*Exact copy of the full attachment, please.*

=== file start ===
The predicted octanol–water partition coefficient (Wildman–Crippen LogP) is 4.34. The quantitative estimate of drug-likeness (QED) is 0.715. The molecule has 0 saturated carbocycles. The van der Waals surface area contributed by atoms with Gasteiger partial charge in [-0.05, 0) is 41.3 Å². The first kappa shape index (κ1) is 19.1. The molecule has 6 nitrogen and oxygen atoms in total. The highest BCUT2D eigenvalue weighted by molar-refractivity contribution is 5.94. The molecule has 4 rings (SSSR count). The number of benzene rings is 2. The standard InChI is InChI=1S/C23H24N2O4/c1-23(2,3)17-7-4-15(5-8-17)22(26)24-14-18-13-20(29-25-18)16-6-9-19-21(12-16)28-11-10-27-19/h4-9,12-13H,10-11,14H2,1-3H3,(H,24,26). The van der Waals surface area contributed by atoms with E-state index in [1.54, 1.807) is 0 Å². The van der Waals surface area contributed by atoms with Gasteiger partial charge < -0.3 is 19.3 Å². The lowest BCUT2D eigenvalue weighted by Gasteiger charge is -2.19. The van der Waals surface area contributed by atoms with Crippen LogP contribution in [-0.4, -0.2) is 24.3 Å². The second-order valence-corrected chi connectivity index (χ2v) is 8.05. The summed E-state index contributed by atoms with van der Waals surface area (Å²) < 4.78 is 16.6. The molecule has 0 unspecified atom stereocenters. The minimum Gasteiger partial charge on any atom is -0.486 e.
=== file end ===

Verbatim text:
The predicted octanol–water partition coefficient (Wildman–Crippen LogP) is 4.34. The quantitative estimate of drug-likeness (QED) is 0.715. The molecule has 0 saturated carbocycles. The van der Waals surface area contributed by atoms with Gasteiger partial charge in [-0.05, 0) is 41.3 Å². The first kappa shape index (κ1) is 19.1. The molecule has 6 nitrogen and oxygen atoms in total. The highest BCUT2D eigenvalue weighted by molar-refractivity contribution is 5.94. The molecule has 4 rings (SSSR count). The number of benzene rings is 2. The standard InChI is InChI=1S/C23H24N2O4/c1-23(2,3)17-7-4-15(5-8-17)22(26)24-14-18-13-20(29-25-18)16-6-9-19-21(12-16)28-11-10-27-19/h4-9,12-13H,10-11,14H2,1-3H3,(H,24,26). The van der Waals surface area contributed by atoms with E-state index in [1.54, 1.807) is 0 Å². The van der Waals surface area contributed by atoms with Gasteiger partial charge < -0.3 is 19.3 Å². The lowest BCUT2D eigenvalue weighted by Gasteiger charge is -2.19. The van der Waals surface area contributed by atoms with Crippen LogP contribution in [-0.4, -0.2) is 24.3 Å². The second-order valence-corrected chi connectivity index (χ2v) is 8.05. The summed E-state index contributed by atoms with van der Waals surface area (Å²) < 4.78 is 16.6. The molecule has 0 unspecified atom stereocenters. The minimum Gasteiger partial charge on any atom is -0.486 e.